Skydio X2 can autonomously build 3D point-maps of complex objects

Skydio is leveraging the power of what it calls “the most advanced AI device ever shipped” to make its enterprise-grade X2 drone a nigh-on uncrashable machine with some pretty amazing autonomous 3D point-mapping capabilities.

Like the extremely impressive consumer-grade Skydio 2, the X2 uses no less than seven onboard 4K cameras, in conjunction with the deep learning capabilities of an nVidia Tegra X2 AI chip, to constantly build a 3D point map of everything around it as it flies, predicting the paths of moving objects and allowing it to plot a safe course through crowded environments where DJI’s much cruder obstacle avoidance systems simply give up.

Where the US$999 Skydio 2 is built for fun, the X2 is built to work. As such it uses a carbon sandwich frame with foldable tubular carbon arms that should allow for easy replacement. It packs a 35-minute brick of a battery, paying little attention to looking sexy, and offers a 6.2-km (3.8-mi) control range.

The Skydio X2 folds up for transport
The Skydio X2 folds up for transport


Like many industrial drones, it carries a FLIR infra-red camera for night vision, in addition to its main 12-MP video camera. In this case, it’s a relatively high-definition 320 x 256 LWIR sensor offering four times the resolution of the night vision on the Mavic 2 Enterprise, with vision boosted by both visible and infrared lights.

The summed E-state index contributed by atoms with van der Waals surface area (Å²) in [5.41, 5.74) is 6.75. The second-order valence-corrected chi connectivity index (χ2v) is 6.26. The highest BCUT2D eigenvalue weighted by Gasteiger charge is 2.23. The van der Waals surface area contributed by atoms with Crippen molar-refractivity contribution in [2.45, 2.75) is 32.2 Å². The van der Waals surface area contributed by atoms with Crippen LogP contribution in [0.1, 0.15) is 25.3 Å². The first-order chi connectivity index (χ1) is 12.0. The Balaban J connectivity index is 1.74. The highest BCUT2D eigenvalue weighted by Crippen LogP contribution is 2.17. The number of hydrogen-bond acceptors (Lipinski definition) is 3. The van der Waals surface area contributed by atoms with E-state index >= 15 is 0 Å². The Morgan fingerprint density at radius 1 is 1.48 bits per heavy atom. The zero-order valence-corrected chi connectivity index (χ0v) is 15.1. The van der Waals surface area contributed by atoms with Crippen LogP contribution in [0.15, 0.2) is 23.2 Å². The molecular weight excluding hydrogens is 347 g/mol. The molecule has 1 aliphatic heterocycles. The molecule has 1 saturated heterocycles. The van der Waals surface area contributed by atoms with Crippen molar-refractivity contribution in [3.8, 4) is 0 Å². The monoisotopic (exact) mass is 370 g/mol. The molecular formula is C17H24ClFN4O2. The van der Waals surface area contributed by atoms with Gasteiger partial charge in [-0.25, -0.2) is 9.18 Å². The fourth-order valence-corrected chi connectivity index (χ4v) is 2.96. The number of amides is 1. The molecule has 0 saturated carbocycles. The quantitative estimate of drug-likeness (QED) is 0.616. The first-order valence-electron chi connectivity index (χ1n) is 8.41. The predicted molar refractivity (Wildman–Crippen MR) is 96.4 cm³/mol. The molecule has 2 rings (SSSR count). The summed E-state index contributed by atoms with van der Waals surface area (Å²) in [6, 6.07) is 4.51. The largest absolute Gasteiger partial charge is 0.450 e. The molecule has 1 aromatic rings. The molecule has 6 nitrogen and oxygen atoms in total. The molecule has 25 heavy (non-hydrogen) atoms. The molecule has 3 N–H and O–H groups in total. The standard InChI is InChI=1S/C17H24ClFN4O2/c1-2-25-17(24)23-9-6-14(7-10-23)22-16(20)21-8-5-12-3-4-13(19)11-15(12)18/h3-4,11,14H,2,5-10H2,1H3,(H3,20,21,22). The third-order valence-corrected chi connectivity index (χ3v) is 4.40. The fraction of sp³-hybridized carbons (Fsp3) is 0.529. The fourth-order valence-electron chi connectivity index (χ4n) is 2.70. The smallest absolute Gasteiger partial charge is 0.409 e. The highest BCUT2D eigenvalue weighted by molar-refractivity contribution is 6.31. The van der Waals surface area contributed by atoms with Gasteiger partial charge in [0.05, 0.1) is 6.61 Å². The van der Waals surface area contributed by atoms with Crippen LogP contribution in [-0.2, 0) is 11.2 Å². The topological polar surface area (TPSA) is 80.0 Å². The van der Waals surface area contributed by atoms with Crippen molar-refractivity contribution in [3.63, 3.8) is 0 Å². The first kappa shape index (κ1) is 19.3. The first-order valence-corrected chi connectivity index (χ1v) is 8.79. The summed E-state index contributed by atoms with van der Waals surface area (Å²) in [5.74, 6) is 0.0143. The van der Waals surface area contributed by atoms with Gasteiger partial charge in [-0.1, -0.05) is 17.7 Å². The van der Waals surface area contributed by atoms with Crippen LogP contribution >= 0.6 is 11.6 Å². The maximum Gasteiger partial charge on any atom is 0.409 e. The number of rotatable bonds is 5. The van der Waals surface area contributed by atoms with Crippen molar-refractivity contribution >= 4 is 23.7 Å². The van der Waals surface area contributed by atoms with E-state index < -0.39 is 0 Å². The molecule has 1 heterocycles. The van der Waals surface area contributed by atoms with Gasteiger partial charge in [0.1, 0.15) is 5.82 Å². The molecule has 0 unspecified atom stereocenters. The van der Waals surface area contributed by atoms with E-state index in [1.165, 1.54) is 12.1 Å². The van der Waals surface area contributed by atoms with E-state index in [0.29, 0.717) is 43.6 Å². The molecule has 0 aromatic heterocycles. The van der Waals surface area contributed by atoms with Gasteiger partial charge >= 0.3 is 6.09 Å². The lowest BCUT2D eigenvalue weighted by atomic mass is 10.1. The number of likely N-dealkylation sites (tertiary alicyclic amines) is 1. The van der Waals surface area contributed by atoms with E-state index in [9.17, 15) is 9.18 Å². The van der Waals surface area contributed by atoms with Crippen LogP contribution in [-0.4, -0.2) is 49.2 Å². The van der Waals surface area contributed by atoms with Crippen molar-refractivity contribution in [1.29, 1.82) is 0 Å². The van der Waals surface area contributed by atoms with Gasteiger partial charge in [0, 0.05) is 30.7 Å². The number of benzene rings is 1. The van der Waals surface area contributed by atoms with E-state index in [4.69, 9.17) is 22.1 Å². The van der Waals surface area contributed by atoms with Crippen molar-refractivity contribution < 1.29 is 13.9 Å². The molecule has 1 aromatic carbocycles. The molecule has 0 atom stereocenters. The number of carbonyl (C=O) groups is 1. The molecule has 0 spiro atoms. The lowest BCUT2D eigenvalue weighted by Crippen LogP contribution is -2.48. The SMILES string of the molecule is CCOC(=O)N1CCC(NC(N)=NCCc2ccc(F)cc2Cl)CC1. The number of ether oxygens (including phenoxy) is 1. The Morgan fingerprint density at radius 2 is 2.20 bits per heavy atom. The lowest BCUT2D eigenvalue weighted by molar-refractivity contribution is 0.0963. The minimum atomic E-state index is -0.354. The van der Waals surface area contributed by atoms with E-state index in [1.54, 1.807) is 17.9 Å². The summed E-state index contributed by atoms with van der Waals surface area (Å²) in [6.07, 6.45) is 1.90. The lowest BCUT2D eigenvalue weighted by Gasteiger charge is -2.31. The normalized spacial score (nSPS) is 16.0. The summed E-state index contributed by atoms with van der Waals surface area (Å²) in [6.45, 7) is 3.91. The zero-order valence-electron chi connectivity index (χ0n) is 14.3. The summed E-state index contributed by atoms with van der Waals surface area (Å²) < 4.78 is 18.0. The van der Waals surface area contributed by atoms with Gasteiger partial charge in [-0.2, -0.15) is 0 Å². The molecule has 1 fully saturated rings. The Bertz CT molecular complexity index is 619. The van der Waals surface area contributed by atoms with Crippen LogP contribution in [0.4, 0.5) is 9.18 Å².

The X2’s video works in rather wacky ways as well, combining the output from all its seven cameras into a single 360-degree feed. This offers the ability to zoom all the way out to a monstrous 360-degree live view, or zoom right in up to 100x in any direction for a highly detailed look at whatever catches your interest.

In terms of aerial inspection tasks, the X2 has some pretty extraordinary capabilities. Draw a box around a house, a bridge or any other object to be scanned, and it’ll autonomously fly around it, building and refining a 3D point scan of the structure as it deftly dodges obstacles and flies through tight gaps to get itself the view it needs. Interestingly, a lot of this stuff can be done by the Skydio 2 as well, as shown in the video below.

Introducing Skydio 3D Scan™

The X2 also gets the consumer drone’s cinematic skills, which make it pretty much incomparable as an autonomous camera unit. Skydio is pitching it for military use as well as industrial, pointing out that it’s made in America presumably to highlight DJI’s Chinese roots.

It’s a seriously impressive piece of kit, and it’ll be on sale from Q4 this year at a price as yet unannounced. Check out a short video below.

Introducing Skydio X2™

Source: Skydio

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